A vested interest in stopping bullets
By Julie MacIntosh
Chicago - After an attempted robbery left him recovering from bullet wounds to the head and leg, Richard Davis vowed he would prevent more gun-related injuries or deaths. So he shot himself in the chest 190 times.
"I've been shot more times than anybody else in the world," exclaimed Davis, who is still alive, of course, thanks to his invention: concealable bulletproof vests made of Dupont Kevlar and similar lightweight materials.
But his Second Chance Body Armour might not have survived its birth had he not been willing to prove his vests worked by firing a handgun at his own torso.
While Davis, who has a framed autograph of Thomas Edison on his office wall, is now regarded by some as a visionary, the dawn of Second Chance was anything but premeditated.
On the eve of the July 1969 Apollo 11 lunar blastoff, three men called in a pizza delivery order to Davis' small Detroit pizzeria. When Davis arrived at their address in a dark alley, he held a little something extra beneath the pizza boxes in his left hand: a loaded 22-calibre revolver.
Davis had a hunch the same men had set up and robbed his fiancee six weeks earlier. "They made a mistake," he explained. "They ordered the same pizzas: two large pepperoni and ham."
The streetwise Davis came prepared for an assault, but his body was unprepared for the two bullets that nailed him seconds later, one glancing off his head just beneath the frame of his glasses and the other ploughing into the back of his leg.
Rather than falling to the ground, Davis somehow managed to wound two of his three attackers. "Thank God for the 'Saturday Night Special', he said, referring to the small, cheap handgun his attackers used. "I was hit twice, but I got four hits on them, so I won the game on points, I guess."
When his pizzeria burned to the ground weeks later, he found himself out of a job, recovering from bullet wounds, and almost penniless. "I didn't have insurance or anything," he said. "If a trip across the world cost a nickel, I didn't have enough money to get out of sight."
But what he lacked in money he made up for in initiative. He sat down with a pair of scissors, a roll of ballistic nylon and $70 (about R530) in startup capital, creating his own cottage industry, sewing bulletproof vests by day and making the rounds of police precincts at night to pitch his newfangled life-saving device.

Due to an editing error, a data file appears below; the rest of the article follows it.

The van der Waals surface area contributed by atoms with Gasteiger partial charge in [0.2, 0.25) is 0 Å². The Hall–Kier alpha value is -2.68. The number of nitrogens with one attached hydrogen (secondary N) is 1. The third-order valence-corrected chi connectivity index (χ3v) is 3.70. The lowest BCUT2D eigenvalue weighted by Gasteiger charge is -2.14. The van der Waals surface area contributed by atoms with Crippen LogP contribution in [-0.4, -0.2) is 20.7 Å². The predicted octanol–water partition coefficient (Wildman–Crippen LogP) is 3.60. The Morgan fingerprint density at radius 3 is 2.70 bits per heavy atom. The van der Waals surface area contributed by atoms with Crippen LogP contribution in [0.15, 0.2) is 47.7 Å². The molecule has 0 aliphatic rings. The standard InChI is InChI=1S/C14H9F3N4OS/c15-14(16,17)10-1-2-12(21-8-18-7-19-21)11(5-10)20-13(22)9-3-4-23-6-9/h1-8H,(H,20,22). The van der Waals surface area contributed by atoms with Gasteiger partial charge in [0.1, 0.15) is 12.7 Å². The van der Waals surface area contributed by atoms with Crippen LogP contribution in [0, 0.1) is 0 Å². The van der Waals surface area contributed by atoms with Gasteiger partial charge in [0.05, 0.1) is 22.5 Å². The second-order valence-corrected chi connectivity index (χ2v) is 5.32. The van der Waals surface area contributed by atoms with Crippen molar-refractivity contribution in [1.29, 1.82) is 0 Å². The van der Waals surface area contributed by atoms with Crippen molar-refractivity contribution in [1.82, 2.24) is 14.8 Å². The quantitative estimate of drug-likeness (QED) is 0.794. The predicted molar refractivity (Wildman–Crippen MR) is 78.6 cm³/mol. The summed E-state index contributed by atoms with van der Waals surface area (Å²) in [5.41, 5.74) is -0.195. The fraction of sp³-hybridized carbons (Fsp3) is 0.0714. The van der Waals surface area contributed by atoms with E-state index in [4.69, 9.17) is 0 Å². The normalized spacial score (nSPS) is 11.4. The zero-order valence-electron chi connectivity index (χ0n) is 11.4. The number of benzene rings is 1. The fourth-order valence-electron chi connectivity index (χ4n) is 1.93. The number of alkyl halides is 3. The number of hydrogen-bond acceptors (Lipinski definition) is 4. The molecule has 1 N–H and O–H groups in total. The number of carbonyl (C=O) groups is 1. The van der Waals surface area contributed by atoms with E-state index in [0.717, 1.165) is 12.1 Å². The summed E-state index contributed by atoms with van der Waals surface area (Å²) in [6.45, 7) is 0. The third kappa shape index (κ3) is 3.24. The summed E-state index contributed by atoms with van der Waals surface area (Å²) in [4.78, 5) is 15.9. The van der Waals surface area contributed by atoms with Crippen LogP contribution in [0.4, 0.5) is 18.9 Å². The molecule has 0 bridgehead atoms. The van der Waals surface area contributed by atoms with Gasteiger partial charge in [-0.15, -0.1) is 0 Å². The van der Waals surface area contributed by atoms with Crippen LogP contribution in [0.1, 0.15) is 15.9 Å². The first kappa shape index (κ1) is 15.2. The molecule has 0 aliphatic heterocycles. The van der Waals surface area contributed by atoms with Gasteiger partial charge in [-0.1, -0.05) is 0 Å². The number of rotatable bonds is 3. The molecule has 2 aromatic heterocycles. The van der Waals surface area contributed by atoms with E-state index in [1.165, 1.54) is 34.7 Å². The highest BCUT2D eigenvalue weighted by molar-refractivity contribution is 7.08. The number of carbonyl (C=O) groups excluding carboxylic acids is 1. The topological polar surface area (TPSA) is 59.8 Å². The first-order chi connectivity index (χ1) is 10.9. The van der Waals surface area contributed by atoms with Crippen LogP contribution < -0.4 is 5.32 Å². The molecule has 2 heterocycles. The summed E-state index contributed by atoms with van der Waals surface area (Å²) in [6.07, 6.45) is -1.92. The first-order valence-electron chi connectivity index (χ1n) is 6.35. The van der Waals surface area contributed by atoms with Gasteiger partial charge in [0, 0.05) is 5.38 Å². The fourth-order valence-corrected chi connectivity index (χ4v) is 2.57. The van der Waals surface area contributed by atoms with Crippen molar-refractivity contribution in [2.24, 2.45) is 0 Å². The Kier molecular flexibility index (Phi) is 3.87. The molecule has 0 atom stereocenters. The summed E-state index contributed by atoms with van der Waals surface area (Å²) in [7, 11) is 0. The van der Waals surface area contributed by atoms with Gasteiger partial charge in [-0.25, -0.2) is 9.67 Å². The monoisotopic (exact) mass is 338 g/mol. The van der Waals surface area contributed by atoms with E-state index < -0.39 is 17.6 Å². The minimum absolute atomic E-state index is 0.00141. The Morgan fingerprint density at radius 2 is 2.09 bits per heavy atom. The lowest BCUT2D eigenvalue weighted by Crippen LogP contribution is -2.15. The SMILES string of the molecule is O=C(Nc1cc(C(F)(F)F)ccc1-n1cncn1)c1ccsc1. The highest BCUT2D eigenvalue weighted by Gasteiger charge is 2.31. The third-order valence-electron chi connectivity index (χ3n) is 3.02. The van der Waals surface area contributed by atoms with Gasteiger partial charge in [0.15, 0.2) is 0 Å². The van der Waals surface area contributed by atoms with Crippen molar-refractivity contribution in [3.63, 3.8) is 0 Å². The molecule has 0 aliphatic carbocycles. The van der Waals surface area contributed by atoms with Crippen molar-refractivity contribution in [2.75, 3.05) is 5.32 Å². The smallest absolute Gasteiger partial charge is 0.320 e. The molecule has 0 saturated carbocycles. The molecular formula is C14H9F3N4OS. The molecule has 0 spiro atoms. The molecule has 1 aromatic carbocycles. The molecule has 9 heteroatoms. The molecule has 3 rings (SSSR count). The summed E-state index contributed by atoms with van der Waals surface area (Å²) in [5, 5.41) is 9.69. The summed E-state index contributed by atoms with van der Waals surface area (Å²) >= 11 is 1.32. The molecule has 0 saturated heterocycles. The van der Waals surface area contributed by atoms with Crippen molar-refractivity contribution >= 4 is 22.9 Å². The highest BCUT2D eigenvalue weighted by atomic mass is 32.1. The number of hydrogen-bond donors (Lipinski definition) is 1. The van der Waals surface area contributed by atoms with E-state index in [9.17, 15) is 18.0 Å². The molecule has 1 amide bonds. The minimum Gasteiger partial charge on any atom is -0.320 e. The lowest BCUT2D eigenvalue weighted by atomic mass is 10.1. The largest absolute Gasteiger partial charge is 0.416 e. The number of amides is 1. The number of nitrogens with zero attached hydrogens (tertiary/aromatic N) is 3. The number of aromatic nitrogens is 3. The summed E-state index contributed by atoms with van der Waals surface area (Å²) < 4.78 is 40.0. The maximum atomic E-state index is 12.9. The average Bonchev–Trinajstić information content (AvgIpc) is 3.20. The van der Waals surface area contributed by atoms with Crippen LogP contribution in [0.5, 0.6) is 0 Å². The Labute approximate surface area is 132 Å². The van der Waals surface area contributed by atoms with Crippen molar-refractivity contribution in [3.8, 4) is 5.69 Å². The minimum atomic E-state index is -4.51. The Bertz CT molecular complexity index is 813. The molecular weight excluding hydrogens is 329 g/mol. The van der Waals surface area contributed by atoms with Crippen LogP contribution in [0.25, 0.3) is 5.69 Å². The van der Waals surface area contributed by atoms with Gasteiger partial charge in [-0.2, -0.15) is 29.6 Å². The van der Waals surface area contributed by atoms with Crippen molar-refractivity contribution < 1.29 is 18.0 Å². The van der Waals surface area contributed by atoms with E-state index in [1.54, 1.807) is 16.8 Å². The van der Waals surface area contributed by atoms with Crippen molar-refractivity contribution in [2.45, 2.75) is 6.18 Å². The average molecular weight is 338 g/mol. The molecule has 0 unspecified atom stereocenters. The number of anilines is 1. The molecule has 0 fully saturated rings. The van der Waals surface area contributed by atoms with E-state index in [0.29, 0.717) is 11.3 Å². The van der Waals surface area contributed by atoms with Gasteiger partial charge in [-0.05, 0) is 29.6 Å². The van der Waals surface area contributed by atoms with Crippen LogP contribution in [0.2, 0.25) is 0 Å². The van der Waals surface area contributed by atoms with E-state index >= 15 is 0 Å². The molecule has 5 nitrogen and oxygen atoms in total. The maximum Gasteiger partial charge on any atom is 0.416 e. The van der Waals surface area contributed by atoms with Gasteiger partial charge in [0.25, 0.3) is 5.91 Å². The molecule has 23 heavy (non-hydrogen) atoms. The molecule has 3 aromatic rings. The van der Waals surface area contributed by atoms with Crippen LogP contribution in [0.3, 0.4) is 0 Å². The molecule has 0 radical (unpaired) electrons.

"We started out in Detroit, which at the time was losing policemen like clockwork: one every two months," he said. But it soon became clear he would have to convince police officers that strapping on a piece of fabric could save their lives.
"Now there are whole departments that have rules saying you must wear your vest no matter what," Davis said. But in the early 1970s, "It was just totally new to them - they had no confidence in this."
So Davis arranged in 1972 to film his first live product demonstration with an 8 millimetre camera near the small town of Walled Lake, Michigan.
"I told the cops there that I was going to do this out in the middle of a field somewhere - just to prove that it works - with no ambulance standing by," Davis said.
Wearing one of his own creations, he kneeled in the grass and turned a gun toward his chest, cocked the hammer and pulled the trigger with his thumb. "I did it, and it worked."
As far as Davis knows, he is the only person who performs live soft body armour demonstrations. But while Second Chance's list of more than 800 "documented saves" - more than any other body armour company worldwide - may now be proof enough that his vests work, he is still asked to perform the infamous live demonstration on occasion.
"I don't have to do it that often now, because everyone finally gets the idea," Davis said. "I'll do it if someone asks because I'm 57 and I can't really bow out for old age until I'm 65," he said. "But it's not as fun as you might think."
More than 30 years after his life-altering alley encounter, he has turned Second Chance, now based in Central Lake, Michigan, into a family business currently grossing around $24-million annually, Davis said.
Second Chance vests have been used in the Gulf War and in guerrilla activity in the Philippines and Africa, he said, as well as in prison systems across the United States. Davis hired his now-deceased father, Clint, a few years after Second Chance got off the ground and now hopes his sons Andy and Matt will step into their dad's shoes.
"Eventually, some day, I'd like to see the two of them carry on the family tradition," Davis said.
Since the early 1970s, he has experimented with various forms of Kevlar as well as Tri-Flex and Zylon to create thinner, lighter ballistic vests. He says no piece of Second Chance body armour has ever failed to perform as advertised.
"In many cases, we've stopped stuff that we didn't claim to stop. We'll take them any way we can get them, I guess." - Reuters